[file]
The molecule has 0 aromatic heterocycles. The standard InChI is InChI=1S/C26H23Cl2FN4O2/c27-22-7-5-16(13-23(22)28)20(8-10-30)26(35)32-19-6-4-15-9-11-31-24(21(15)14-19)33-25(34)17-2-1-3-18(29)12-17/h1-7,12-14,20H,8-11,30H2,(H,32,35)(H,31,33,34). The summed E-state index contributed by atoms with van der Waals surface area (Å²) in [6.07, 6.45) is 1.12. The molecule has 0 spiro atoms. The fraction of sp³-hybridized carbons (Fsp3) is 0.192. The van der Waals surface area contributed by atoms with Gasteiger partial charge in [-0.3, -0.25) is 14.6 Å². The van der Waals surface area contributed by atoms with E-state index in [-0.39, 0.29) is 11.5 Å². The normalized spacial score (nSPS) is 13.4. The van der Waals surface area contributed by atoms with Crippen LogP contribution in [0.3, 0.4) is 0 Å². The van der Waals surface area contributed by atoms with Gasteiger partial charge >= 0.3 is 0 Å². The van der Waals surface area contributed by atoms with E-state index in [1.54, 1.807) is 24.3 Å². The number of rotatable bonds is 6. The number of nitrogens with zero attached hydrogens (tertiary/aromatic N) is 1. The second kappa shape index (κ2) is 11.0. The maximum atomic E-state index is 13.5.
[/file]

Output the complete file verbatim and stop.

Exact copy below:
The molecule has 0 aromatic heterocycles. The standard InChI is InChI=1S/C26H23Cl2FN4O2/c27-22-7-5-16(13-23(22)28)20(8-10-30)26(35)32-19-6-4-15-9-11-31-24(21(15)14-19)33-25(34)17-2-1-3-18(29)12-17/h1-7,12-14,20H,8-11,30H2,(H,32,35)(H,31,33,34). The summed E-state index contributed by atoms with van der Waals surface area (Å²) in [6.07, 6.45) is 1.12. The molecule has 0 spiro atoms. The fraction of sp³-hybridized carbons (Fsp3) is 0.192. The van der Waals surface area contributed by atoms with Gasteiger partial charge in [-0.3, -0.25) is 14.6 Å². The van der Waals surface area contributed by atoms with E-state index in [-0.39, 0.29) is 11.5 Å². The normalized spacial score (nSPS) is 13.4. The van der Waals surface area contributed by atoms with Crippen LogP contribution in [0.3, 0.4) is 0 Å². The van der Waals surface area contributed by atoms with Gasteiger partial charge >= 0.3 is 0 Å². The van der Waals surface area contributed by atoms with E-state index in [1.54, 1.807) is 24.3 Å². The number of rotatable bonds is 6. The number of nitrogens with zero attached hydrogens (tertiary/aromatic N) is 1. The second kappa shape index (κ2) is 11.0. The maximum atomic E-state index is 13.5.